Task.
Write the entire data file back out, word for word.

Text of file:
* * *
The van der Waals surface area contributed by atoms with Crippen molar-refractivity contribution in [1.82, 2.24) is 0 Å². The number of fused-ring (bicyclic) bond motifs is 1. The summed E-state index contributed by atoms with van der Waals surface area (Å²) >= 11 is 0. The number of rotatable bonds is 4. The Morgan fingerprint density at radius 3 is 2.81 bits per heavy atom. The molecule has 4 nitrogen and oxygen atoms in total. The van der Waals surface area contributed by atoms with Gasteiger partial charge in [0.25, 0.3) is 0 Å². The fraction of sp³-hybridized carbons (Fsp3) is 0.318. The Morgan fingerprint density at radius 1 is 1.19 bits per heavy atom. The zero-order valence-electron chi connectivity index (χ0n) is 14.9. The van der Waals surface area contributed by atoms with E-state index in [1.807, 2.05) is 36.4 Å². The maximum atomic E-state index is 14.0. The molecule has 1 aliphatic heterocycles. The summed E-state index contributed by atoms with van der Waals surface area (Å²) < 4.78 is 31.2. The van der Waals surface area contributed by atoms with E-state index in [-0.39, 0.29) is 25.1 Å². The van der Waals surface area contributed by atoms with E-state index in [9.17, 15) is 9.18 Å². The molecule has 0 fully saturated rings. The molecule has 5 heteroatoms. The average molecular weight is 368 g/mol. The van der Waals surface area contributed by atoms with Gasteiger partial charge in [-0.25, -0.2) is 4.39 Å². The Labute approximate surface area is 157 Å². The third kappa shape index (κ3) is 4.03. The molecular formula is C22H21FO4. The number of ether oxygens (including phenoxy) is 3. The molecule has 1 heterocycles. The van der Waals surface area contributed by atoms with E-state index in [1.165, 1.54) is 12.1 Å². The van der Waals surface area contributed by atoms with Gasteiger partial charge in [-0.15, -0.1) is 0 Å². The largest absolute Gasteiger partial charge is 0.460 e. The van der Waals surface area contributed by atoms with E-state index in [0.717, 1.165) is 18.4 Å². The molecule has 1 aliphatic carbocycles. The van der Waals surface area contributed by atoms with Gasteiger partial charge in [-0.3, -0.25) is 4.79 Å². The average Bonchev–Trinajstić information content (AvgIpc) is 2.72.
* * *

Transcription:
The van der Waals surface area contributed by atoms with Crippen molar-refractivity contribution in [1.82, 2.24) is 0 Å². The number of fused-ring (bicyclic) bond motifs is 1. The summed E-state index contributed by atoms with van der Waals surface area (Å²) >= 11 is 0. The number of rotatable bonds is 4. The Morgan fingerprint density at radius 3 is 2.81 bits per heavy atom. The molecule has 4 nitrogen and oxygen atoms in total. The van der Waals surface area contributed by atoms with Gasteiger partial charge in [0.25, 0.3) is 0 Å². The fraction of sp³-hybridized carbons (Fsp3) is 0.318. The Morgan fingerprint density at radius 1 is 1.19 bits per heavy atom. The zero-order valence-electron chi connectivity index (χ0n) is 14.9. The van der Waals surface area contributed by atoms with E-state index in [1.807, 2.05) is 36.4 Å². The maximum atomic E-state index is 14.0. The molecule has 1 aliphatic heterocycles. The summed E-state index contributed by atoms with van der Waals surface area (Å²) < 4.78 is 31.2. The van der Waals surface area contributed by atoms with E-state index in [-0.39, 0.29) is 25.1 Å². The van der Waals surface area contributed by atoms with E-state index in [9.17, 15) is 9.18 Å². The molecule has 0 fully saturated rings. The molecule has 5 heteroatoms. The average molecular weight is 368 g/mol. The van der Waals surface area contributed by atoms with Gasteiger partial charge in [-0.25, -0.2) is 4.39 Å². The Labute approximate surface area is 157 Å². The third kappa shape index (κ3) is 4.03. The molecular formula is C22H21FO4. The number of ether oxygens (including phenoxy) is 3. The molecule has 1 heterocycles. The van der Waals surface area contributed by atoms with E-state index in [1.165, 1.54) is 12.1 Å². The van der Waals surface area contributed by atoms with Gasteiger partial charge in [-0.15, -0.1) is 0 Å². The largest absolute Gasteiger partial charge is 0.460 e. The van der Waals surface area contributed by atoms with E-state index in [0.717, 1.165) is 18.4 Å². The molecule has 1 aliphatic carbocycles. The van der Waals surface area contributed by atoms with Gasteiger partial charge in [-0.3, -0.25) is 4.79 Å². The average Bonchev–Trinajstić information content (AvgIpc) is 2.72.